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Menopause and employment

By Natasha Smith, Senior Associate

Over the years, there have been a handful of successful cases brought by women who have been unfairly treated at work due to issues connected with the menopause. With the Women and Equalities Committee due to publish the results of its inquiry into the extent of discrimination faced by menopausal people in the workplace this year, it is expected that these cases will be on the rise and employers could therefore find themselves on the receiving end of a costly tribunal claim if they do not take positive steps to approach this issue in the workplace.

Menopausal women are reportedly the fastest growing demographic in the workforce and more women than ever will experience the menopause whilst working. A significant proportion of women (1 in 4) are leaving the workplace as a result of the menopause, at a time when they should be in the prime of their careers, thereby creating a significant loss of talent.
Women can go through a wide range of physical and psychological symptoms associated with the menopause which can last for several years; symptoms can be fluctuating and be felt to varying degrees by different women.

This can often make it difficult for employees and employers alike to recognise the cause of those symptoms, but if an employee is treated less favourably or put at a disadvantage at work because of their menopause symptoms, then they may have discrimination claims under the Equality Act 2010 related to sex, age, and/or disability (and, in some cases potentially gender reassignment), as well as a claim of unfair dismissal or constructive unfair dismissal.

A person is disabled for the purposes of the Equality Act 2010 if they have a physical or mental impairment, and the impairment has a substantial and long-term (longer than 12 months) adverse effect on their ability to carry out normal day-to-day activities. ‘Substantial’ means ‘more than minor or trivial’

Other health and safety related legislation may also be relevant, including the general duty on employers to protect the health, safety and welfare of employees and the requirement to undertake risk assessments and prevent employees being exposed to risks.

Recent cases

In Merchant v BT plc (2012), a poorly performing female employee who had indicated that menopause symptoms were adversely impacting her capability brought a successful claim for direct sex discrimination and unfair dismissal. It was found that the employer had failed to take the menopause seriously as an underlying health condition and failed to follow the normally expected procedure.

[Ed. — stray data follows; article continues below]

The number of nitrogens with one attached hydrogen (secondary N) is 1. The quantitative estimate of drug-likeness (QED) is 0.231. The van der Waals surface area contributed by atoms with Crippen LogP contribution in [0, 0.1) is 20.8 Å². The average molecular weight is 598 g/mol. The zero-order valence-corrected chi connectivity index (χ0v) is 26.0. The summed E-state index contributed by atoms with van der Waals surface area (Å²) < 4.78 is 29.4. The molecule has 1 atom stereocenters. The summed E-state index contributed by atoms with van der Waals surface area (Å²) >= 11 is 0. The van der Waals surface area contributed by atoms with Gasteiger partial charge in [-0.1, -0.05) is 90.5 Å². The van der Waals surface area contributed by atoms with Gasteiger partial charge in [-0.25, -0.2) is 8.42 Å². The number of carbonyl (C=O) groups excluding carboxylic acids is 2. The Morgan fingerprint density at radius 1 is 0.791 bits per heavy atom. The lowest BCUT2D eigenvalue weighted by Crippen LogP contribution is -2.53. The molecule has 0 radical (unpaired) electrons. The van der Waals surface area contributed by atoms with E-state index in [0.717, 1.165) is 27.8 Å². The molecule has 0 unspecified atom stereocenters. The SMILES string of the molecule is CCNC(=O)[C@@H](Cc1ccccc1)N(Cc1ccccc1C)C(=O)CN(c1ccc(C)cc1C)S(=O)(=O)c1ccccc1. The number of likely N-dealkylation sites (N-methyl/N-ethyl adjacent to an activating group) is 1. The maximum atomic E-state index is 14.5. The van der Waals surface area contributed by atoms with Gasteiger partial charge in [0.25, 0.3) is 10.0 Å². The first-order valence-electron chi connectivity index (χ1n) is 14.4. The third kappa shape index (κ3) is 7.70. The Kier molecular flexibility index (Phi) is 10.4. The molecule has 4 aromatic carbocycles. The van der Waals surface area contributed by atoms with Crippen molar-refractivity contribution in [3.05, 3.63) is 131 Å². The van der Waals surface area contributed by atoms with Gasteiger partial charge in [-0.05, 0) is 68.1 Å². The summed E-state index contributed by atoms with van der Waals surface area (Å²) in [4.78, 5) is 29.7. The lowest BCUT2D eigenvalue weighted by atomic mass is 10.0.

In Davies v Scottish Courts and Tribunal Service (2017), the employer was found to have unfairly dismissed an employee by reason of menopausal symptoms which the Tribunal found to amount to a disability. While this case is not a proposition that all women going through the menopause will be classed as disabled, in cases of extreme symptoms it may and therefore requires an employer to consider making reasonable adjustments.

In Ms M Rooney v Leicestershire City Council (2021), the Employment Appeal Tribunal found that an employment tribunal had wrongly decided Ms Rooney was not disabled when she suffered severe menopausal symptoms. Ms Rooney had told the Tribunal she had suffered from the physical, mental and psychological effects of the menopause for two years and severe peri-menopausal symptoms, including insomnia (causing fatigue and tiredness), light-headedness, confusion, stress, depression, anxiety, palpitations, memory loss, migraines and hot flushes. These symptoms had had a negative impact on her life to the extent that she had struggled physically and mentally to cope. The appeal tribunal found the original tribunal had been wrong to conclude that these symptoms did not have a substantial adverse effect on her ability to carry out normal day to day activities.

The chair of the Women and Equalities Committee (Caroline Nokes) has said that she would not rule out making changes to the Equality Act 2010 to protect menopausal women who are discriminated at work and Carolyn Harris MP has also indicated that there should be legislation that every workplace has a menopause policy, just like they have a maternity policy.

So, what can employers do?

It must be emphasised that a one size fits all approach won’t work and so individual discussions are needed to help identify how best to support each affected employee. With that in mind, some examples of what can be done to support menopausal employees include:

  • Offering training sessions which can help raise awareness and address any stigma.
  • Implementing a menopause policy.
  • Record absences as ongoing health issue not sickness (similar to pregnancy-related absence).
  • Reduce workloads, allow flexible hours and ensure excessively long hours are avoided.
  • Think about workplace environments such as access to fans/ability to control the office temperature, providing clean, well-equipped, comfortable toilet facilities and quiet rest areas.

If you would like to discuss the potential legal implications for employers who do not proactively address menopause in the workplace or any other employment matter, please do not hesitate to contact Joseph Oates on email: jmo@cooperburnett.com or Natasha Smith on email: nes@cooperburnett.com or tel: 01892 515022.

This blog is not intended as legal advice that can be relied upon and CooperBurnett LLP does not accept any responsibility for the accuracy of its contents.

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April 25, 2022

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